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A Question of Seeing

Evolution vs. Creation: Most of you know where I stand on this. There is no middle for me. There is no gray area. You can't straddle the line. This issue is life or death for me. This is whether black people are human or another species of ape. This is whether the Aryan race by similar evidence can be shown to stand a little higher on the evolutionary scale than animals. This is whether man's status can be voted the same as that of a baboon--or a step below angels--like Pluto was voted to be a lackluster frozen rock.

For I am a rhetorician, and I'm concerned only with human concepts, not science. It doesn't matter what what the world is, but only what you see in it. Do we choose to see the world without luster? Is the only true measure of philosophy the cranial capacity of the thinker? Wonder can't be measured or analyzed; does it still exist? In the past we have only allowed what we see to be "true" beliefs. I believe that our beliefs force what we see. Our observations are not science, because your expectations of the world create your perception of it. Everything comes down to human perception. My biggest problem with Darwinism is not that I simply refuse to believe I am an animal, but that I refuse to believe you are. This debate is not about what is or is not. It's about what we allow ourselves to see.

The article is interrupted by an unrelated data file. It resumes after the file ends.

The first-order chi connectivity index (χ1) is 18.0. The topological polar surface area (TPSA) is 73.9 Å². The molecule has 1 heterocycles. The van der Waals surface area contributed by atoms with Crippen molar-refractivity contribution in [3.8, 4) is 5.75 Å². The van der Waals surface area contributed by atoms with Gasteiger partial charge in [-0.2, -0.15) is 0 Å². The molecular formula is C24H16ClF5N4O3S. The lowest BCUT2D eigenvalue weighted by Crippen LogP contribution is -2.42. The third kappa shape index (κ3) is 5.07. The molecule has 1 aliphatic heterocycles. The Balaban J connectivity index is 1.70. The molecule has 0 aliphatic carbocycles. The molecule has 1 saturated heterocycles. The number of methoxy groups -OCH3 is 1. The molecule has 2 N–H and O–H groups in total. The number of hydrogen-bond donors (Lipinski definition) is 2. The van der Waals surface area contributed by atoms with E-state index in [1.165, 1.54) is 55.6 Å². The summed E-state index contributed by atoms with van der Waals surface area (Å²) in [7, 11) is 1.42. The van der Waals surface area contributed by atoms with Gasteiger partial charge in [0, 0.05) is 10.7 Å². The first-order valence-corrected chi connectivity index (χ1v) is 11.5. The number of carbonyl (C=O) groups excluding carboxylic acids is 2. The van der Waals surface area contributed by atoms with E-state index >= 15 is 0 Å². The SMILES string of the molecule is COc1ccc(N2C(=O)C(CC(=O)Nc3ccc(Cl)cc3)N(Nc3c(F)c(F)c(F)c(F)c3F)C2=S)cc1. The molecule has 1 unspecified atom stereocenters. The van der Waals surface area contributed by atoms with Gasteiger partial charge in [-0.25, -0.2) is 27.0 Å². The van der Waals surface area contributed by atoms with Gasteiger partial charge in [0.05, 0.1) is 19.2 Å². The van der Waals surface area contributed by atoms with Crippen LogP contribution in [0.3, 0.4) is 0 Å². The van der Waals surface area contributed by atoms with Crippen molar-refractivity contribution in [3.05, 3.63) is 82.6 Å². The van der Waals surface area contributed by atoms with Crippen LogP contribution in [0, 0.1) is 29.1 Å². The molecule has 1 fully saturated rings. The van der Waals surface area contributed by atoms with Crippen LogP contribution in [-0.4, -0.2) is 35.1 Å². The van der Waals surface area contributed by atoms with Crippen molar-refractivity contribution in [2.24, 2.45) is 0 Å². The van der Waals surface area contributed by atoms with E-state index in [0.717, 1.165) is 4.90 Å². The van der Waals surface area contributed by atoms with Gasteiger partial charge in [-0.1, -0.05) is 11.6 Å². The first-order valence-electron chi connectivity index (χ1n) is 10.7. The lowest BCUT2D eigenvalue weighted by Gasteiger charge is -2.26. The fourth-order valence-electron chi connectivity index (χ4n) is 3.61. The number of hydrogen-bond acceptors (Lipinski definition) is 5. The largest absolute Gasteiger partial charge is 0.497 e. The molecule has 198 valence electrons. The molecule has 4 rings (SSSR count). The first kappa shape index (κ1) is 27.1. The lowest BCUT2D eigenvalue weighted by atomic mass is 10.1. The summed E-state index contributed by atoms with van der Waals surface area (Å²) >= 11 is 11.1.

If you believe there is no God, who will never observe him. If you believe there is no magic in the world, you will never do miracles. This is not a question of objective science. In fact, I don't believe there is such a thing. This is a question of extremes of passion, the one determined to see something even if it isn't empirically there, the other determined not to see even if there might be something. It is a question of whether you will find something or come away empty-haned. It is a question of whether you will allow another person to walk away with something when your hands are empty. Or when you insist their hands are empty too, even though they see something there.

Being or not being is not the question; it is to see or not to see. Do we allow ourselves to see man only as the spawn of the mud, or could there be in him a spark of something we can't collect or measure? Is there a light in the darkness, or does the light in my eye simply never go out? Which, in the end, is more real?

Originally published at Phronemophobia.


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